He sought and found contact with former soldiers and others who thought as he did, in the mines and beyond. Thus was born the Group Smit.
Smit was shot and reburied on 17 May 1954 in Maastricht in grave R 20b at the Municipal Cemetery on Tongerseweg, circle of honor R: graves of 6 fallen resistance fighters from Limburg.
wall: left, row 19-02
∗ 1916-07-03
† 1945-01-07
KZ Schömberg, KZ Natzweiler
Heerlen - early resistance - press - Group Smit - Former soldier and window dresser. At first, he distributed illegal magazines and self-printed leaflets supplied by Vicar E. Hennekens from Valkenburg. They received increasing support from young people, especially family members and close friends. By the end of 1940, the secondary school students A.J.A. Rameckers, P.L.W.A. Leclou and H.H. Baeten had formed a small resistance group (Cammaert Chapter II, pp. 109 -110). According to the prayer card, he was arrested on February 2,1942, and via Maastricht, Amsterdam, Amersfoort, Vught, Buchenwald, Natzweiler, Dachau, and Ottobrünn, he got to Dautmergen, where he died on January 6, 1945.
certificate of decease on
wall: left, row 19-03
∗ 1904-06-06
Den Haag
† 1943-05-02
Wellerlooi (Bergen [L])
Heerlen - april/may strike - Meijnardus Jacobus Tempelaars was a hewer in the state mine Oranje-Nassau III. Arrested in connection with the miners’ strike on the night of May 1 to 2, 1943. He and Renier Savelsberg and Servaas Toussaint were sentenced to death by the Polizeistandgericht (court-martial of the police) in Maastricht and executed by a firing squad of the order police on the heath Hamertse Hei near Wellerlooi
demijnen. nl: De Limburgse mijnen en mijnwerkers tijdens de bezetting 1940-1944 (The Limburg coal mines and miners during the occupation 1940-1944) including the April-May strike 1943
The history of the verzetsmonument (resistance monument) Wellerlooi. According to, he was murdered in Maastricht.
wall: left, row 18-04
Harrie /Harry
∗ 1917-08-24
† 1945-03-15
Hameln (D
Heerlen - early resistance - press - Ordedienst - Netw. Bongaerts - police - carillon - Former soldier and after his demobilization by the Germans in 1940 member of the mine police. Was involved, among other things, in acts of sabotage in the Oranje-Nassau Mine I (O.N. I) in Heerlen, which was uncovered by the SiPo. In June 1942, on the advice of police friends, he went into hiding in Baexem, but just continued to help fugitives. From the speech by Dr. Fred Cammaert at the unveiling of the memorial plaque at the Peace Carillon): “Under the inspiring leadership of Charles Bongaerts, he and other former military personnel devoted themselves to all manner of resistance activities, ranging from aiding Jews, Allied airmen, and those in hiding (the so called divers), to gathering weapons and intelligence information, to producing and distributing illegal magazines and acts of sabotage. As a result of infiltrating by provocateurs in German service, he was arrested on August 6, 1943.”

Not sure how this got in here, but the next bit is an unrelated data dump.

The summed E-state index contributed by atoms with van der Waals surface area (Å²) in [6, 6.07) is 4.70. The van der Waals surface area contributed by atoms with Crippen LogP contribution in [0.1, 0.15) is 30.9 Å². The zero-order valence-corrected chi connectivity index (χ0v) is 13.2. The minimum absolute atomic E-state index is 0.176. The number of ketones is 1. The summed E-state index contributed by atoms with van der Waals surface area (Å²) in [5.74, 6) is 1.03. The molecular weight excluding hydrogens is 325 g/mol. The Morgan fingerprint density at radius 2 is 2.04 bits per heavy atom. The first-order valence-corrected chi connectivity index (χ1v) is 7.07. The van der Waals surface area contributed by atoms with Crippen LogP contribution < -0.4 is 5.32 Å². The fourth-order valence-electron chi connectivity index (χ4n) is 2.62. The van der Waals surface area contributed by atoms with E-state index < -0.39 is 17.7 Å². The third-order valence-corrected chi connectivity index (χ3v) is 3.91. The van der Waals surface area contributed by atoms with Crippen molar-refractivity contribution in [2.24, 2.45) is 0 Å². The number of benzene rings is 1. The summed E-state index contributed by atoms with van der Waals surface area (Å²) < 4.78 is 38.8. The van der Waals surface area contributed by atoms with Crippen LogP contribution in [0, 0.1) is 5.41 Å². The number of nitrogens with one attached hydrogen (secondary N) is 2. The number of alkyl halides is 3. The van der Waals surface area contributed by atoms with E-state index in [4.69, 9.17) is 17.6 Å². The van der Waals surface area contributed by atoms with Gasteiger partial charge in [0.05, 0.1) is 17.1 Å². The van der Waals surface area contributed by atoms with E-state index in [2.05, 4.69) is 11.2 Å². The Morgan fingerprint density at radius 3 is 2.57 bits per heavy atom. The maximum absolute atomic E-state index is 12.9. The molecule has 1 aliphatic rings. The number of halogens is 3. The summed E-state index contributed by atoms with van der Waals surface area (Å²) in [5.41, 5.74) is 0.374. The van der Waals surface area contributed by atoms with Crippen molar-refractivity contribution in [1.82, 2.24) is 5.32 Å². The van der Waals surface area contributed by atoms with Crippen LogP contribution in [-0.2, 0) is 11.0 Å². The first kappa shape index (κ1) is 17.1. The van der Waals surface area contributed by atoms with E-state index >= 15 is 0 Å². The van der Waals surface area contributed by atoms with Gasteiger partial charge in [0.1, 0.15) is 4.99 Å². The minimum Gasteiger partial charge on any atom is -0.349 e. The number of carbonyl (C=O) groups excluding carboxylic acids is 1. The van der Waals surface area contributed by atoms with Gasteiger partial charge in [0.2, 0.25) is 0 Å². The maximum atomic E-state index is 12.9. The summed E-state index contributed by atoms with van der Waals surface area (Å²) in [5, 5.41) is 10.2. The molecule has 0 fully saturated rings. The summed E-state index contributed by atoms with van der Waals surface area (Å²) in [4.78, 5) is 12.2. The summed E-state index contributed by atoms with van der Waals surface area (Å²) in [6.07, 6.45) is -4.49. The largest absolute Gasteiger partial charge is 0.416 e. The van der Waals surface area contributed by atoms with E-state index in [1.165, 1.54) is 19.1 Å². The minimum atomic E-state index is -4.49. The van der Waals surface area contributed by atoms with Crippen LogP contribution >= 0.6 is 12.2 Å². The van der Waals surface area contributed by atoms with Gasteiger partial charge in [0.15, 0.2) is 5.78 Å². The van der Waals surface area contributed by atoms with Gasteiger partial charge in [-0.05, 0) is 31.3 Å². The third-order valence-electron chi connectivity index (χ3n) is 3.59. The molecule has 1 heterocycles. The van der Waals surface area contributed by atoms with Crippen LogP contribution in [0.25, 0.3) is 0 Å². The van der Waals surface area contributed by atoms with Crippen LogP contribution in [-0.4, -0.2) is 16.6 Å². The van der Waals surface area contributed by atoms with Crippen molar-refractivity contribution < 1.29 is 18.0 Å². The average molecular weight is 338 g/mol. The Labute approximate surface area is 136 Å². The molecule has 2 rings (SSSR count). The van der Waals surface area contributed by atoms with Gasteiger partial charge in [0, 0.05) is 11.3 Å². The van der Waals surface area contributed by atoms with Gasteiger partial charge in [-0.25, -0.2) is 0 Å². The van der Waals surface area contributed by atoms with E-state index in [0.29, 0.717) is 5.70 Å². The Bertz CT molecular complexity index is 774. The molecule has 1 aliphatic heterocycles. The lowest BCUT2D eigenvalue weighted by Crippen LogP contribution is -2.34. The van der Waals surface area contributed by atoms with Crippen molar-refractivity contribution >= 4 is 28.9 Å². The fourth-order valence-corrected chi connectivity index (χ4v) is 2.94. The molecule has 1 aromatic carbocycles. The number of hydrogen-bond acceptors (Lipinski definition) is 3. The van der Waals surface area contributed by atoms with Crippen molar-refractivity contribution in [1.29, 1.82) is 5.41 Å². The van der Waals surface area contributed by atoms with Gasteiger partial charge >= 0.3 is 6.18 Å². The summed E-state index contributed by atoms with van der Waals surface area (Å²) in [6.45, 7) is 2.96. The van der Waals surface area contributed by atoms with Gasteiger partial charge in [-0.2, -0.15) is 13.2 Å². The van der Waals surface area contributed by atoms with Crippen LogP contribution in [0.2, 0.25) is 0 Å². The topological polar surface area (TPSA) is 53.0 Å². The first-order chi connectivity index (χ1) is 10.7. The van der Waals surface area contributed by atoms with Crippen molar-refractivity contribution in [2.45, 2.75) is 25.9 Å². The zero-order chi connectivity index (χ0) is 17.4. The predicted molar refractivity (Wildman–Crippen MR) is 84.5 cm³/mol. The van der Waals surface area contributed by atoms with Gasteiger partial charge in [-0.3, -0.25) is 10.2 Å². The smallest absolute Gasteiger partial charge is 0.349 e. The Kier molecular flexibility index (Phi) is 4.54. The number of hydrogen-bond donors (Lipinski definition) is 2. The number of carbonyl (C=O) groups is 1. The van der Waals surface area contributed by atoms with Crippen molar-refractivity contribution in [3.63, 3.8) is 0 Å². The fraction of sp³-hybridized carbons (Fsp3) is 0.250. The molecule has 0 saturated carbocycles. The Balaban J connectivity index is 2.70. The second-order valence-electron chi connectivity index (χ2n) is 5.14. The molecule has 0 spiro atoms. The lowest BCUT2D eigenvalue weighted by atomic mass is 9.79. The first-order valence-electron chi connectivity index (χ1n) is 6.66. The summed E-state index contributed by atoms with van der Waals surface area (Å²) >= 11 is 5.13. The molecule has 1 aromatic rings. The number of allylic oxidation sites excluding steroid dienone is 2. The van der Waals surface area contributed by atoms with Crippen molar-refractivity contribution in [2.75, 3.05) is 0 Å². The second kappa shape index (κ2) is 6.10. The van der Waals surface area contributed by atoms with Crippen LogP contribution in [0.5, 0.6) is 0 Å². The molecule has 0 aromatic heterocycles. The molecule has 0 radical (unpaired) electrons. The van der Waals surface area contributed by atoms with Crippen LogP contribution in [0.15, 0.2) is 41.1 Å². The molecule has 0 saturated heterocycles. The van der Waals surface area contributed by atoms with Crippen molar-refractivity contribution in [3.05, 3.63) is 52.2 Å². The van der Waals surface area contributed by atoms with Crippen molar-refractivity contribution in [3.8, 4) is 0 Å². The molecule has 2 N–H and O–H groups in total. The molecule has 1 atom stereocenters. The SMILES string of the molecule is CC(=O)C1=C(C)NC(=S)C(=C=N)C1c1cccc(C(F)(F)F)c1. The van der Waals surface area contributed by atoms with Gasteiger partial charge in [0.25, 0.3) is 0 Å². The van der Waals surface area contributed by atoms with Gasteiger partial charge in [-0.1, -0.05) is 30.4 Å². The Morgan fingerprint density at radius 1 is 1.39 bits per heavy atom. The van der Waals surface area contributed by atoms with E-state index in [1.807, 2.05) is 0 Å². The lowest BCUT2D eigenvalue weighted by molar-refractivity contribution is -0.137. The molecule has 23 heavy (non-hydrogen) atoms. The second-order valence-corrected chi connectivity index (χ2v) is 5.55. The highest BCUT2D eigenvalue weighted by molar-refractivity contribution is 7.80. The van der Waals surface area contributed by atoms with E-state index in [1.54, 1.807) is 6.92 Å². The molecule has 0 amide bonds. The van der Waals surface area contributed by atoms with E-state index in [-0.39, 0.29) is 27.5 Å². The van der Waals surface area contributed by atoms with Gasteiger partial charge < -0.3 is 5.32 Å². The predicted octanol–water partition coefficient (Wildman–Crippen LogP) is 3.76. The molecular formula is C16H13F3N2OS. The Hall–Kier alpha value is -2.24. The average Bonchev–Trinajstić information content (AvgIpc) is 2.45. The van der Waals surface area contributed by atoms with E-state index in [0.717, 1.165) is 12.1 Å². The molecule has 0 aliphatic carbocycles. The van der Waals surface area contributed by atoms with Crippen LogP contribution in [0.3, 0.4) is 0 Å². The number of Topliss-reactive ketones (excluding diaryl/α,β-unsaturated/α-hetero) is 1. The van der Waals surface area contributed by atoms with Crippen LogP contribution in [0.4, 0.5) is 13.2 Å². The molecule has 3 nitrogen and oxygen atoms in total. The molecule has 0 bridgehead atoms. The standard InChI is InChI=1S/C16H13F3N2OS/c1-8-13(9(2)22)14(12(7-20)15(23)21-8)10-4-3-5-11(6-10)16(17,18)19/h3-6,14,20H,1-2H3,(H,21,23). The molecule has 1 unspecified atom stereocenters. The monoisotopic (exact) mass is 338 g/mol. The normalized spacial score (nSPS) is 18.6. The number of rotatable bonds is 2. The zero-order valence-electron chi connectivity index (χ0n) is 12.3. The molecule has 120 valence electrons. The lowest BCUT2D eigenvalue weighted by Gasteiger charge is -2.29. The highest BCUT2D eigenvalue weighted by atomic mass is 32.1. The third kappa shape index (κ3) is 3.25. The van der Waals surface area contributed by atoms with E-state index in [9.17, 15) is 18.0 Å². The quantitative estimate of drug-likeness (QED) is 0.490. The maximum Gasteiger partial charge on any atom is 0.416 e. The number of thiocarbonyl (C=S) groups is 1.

wall: left, row 19-05
Vinerius /Vienerius,
Engelbert Joseph
∗ 1893-05-10
† 1942-11-17
Heerlen - CPN - press - Miner, distributor of De Vonk and De Waarheid, arrested in August 1942. Died in the main camp of Neuengamme.
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wall: middel, row 08-02
∗ 1918-11-10
† 1945-02-23
Heerlen - early resistance - press - Group Smit - Lambertus Arnoldus Vlemmings was a former soldier and after his demobilization by the Germans in 1940 parcel deliveryman at Van Gend & Loos. At the beginning of the war, he distributed underground magazines and leaflets printed by chapelain Hennekens from Valkenburg. “From the spring of 1941, the Smit group also focused on intelligence gathering and the acquisition and purchase of weapons, ammunition and explosives. Smit entrusted this task to L. Vlemmings.” (Cammaert chapter II, p.. 13) 1945 (Cammaert chapter II, p. 110.) Arrested on 02 February 1942, sentenced to 12 years in prison, died in Dachau on 23 February 1945.
wall: left, row 19-04